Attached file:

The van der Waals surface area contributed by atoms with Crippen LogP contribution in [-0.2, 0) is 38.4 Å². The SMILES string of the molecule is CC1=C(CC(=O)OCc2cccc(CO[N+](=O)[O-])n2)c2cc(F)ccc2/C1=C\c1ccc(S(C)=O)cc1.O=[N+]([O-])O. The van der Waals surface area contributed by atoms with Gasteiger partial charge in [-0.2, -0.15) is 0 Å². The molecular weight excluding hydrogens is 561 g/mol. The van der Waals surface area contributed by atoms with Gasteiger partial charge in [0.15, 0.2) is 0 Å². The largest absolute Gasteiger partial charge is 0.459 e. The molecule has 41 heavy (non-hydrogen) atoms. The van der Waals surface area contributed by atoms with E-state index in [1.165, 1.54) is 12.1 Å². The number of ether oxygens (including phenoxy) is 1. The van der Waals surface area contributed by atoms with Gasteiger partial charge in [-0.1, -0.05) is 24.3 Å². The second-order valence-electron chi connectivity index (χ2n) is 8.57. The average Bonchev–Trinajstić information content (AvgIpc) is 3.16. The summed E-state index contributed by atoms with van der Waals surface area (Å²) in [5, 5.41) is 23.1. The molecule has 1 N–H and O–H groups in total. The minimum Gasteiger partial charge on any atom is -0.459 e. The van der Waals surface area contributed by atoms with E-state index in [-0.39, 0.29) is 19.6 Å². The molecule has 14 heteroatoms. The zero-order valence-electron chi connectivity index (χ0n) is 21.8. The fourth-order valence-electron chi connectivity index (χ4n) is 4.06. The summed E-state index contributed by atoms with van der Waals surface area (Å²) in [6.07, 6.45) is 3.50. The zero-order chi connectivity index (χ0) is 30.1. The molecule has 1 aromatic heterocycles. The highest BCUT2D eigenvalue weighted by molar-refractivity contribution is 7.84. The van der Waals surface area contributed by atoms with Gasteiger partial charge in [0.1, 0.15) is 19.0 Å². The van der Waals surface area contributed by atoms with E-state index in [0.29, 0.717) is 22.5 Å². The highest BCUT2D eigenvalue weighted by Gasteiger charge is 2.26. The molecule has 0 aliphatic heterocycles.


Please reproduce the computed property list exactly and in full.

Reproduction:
The van der Waals surface area contributed by atoms with Crippen LogP contribution in [-0.2, 0) is 38.4 Å². The SMILES string of the molecule is CC1=C(CC(=O)OCc2cccc(CO[N+](=O)[O-])n2)c2cc(F)ccc2/C1=C\c1ccc(S(C)=O)cc1.O=[N+]([O-])O. The van der Waals surface area contributed by atoms with Gasteiger partial charge in [-0.2, -0.15) is 0 Å². The molecular weight excluding hydrogens is 561 g/mol. The van der Waals surface area contributed by atoms with Gasteiger partial charge in [0.15, 0.2) is 0 Å². The largest absolute Gasteiger partial charge is 0.459 e. The molecule has 41 heavy (non-hydrogen) atoms. The van der Waals surface area contributed by atoms with E-state index in [1.165, 1.54) is 12.1 Å². The number of ether oxygens (including phenoxy) is 1. The van der Waals surface area contributed by atoms with Gasteiger partial charge in [-0.1, -0.05) is 24.3 Å². The second-order valence-electron chi connectivity index (χ2n) is 8.57. The average Bonchev–Trinajstić information content (AvgIpc) is 3.16. The summed E-state index contributed by atoms with van der Waals surface area (Å²) in [5, 5.41) is 23.1. The molecule has 1 N–H and O–H groups in total. The minimum Gasteiger partial charge on any atom is -0.459 e. The van der Waals surface area contributed by atoms with E-state index in [-0.39, 0.29) is 19.6 Å². The molecule has 14 heteroatoms. The zero-order valence-electron chi connectivity index (χ0n) is 21.8. The fourth-order valence-electron chi connectivity index (χ4n) is 4.06. The summed E-state index contributed by atoms with van der Waals surface area (Å²) in [6.07, 6.45) is 3.50. The zero-order chi connectivity index (χ0) is 30.1. The molecule has 1 aromatic heterocycles. The highest BCUT2D eigenvalue weighted by molar-refractivity contribution is 7.84. The van der Waals surface area contributed by atoms with Gasteiger partial charge in [0.1, 0.15) is 19.0 Å². The van der Waals surface area contributed by atoms with E-state index in [0.29, 0.717) is 22.5 Å². The highest BCUT2D eigenvalue weighted by Gasteiger charge is 2.26. The molecule has 0 aliphatic heterocycles.